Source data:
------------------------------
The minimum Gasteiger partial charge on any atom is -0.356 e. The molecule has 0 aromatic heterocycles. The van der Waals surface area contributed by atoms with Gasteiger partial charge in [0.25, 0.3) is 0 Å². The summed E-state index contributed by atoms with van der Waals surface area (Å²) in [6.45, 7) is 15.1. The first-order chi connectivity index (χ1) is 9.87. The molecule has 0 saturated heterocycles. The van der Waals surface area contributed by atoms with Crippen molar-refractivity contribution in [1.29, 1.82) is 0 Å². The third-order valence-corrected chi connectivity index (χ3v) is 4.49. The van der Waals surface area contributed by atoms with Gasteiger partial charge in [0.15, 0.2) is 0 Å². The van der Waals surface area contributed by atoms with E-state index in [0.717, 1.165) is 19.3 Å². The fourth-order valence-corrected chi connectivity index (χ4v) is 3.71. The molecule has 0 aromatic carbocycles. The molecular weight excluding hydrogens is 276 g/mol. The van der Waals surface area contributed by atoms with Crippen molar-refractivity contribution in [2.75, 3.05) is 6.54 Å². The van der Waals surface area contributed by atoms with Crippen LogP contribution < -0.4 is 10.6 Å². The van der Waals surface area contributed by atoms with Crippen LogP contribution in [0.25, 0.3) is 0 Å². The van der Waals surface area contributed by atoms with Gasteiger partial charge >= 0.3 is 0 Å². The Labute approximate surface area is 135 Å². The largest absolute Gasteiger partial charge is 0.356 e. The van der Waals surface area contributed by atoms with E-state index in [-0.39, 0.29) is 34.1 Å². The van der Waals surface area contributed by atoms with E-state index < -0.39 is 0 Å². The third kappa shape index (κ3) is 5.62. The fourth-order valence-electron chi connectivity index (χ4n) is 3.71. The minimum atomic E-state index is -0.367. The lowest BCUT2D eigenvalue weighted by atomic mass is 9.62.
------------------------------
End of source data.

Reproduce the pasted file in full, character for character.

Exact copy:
The minimum Gasteiger partial charge on any atom is -0.356 e. The molecule has 0 aromatic heterocycles. The van der Waals surface area contributed by atoms with Gasteiger partial charge in [0.25, 0.3) is 0 Å². The summed E-state index contributed by atoms with van der Waals surface area (Å²) in [6.45, 7) is 15.1. The first-order chi connectivity index (χ1) is 9.87. The molecule has 0 saturated heterocycles. The van der Waals surface area contributed by atoms with Crippen molar-refractivity contribution in [1.29, 1.82) is 0 Å². The third-order valence-corrected chi connectivity index (χ3v) is 4.49. The van der Waals surface area contributed by atoms with Gasteiger partial charge in [0.15, 0.2) is 0 Å². The van der Waals surface area contributed by atoms with E-state index in [0.717, 1.165) is 19.3 Å². The fourth-order valence-corrected chi connectivity index (χ4v) is 3.71. The molecule has 0 aromatic carbocycles. The molecular weight excluding hydrogens is 276 g/mol. The van der Waals surface area contributed by atoms with Crippen molar-refractivity contribution in [2.75, 3.05) is 6.54 Å². The van der Waals surface area contributed by atoms with Crippen LogP contribution < -0.4 is 10.6 Å². The van der Waals surface area contributed by atoms with Crippen LogP contribution in [0.25, 0.3) is 0 Å². The van der Waals surface area contributed by atoms with Gasteiger partial charge >= 0.3 is 0 Å². The Labute approximate surface area is 135 Å². The largest absolute Gasteiger partial charge is 0.356 e. The van der Waals surface area contributed by atoms with E-state index in [-0.39, 0.29) is 34.1 Å². The van der Waals surface area contributed by atoms with E-state index < -0.39 is 0 Å². The third kappa shape index (κ3) is 5.62. The fourth-order valence-electron chi connectivity index (χ4n) is 3.71. The minimum atomic E-state index is -0.367. The lowest BCUT2D eigenvalue weighted by atomic mass is 9.62.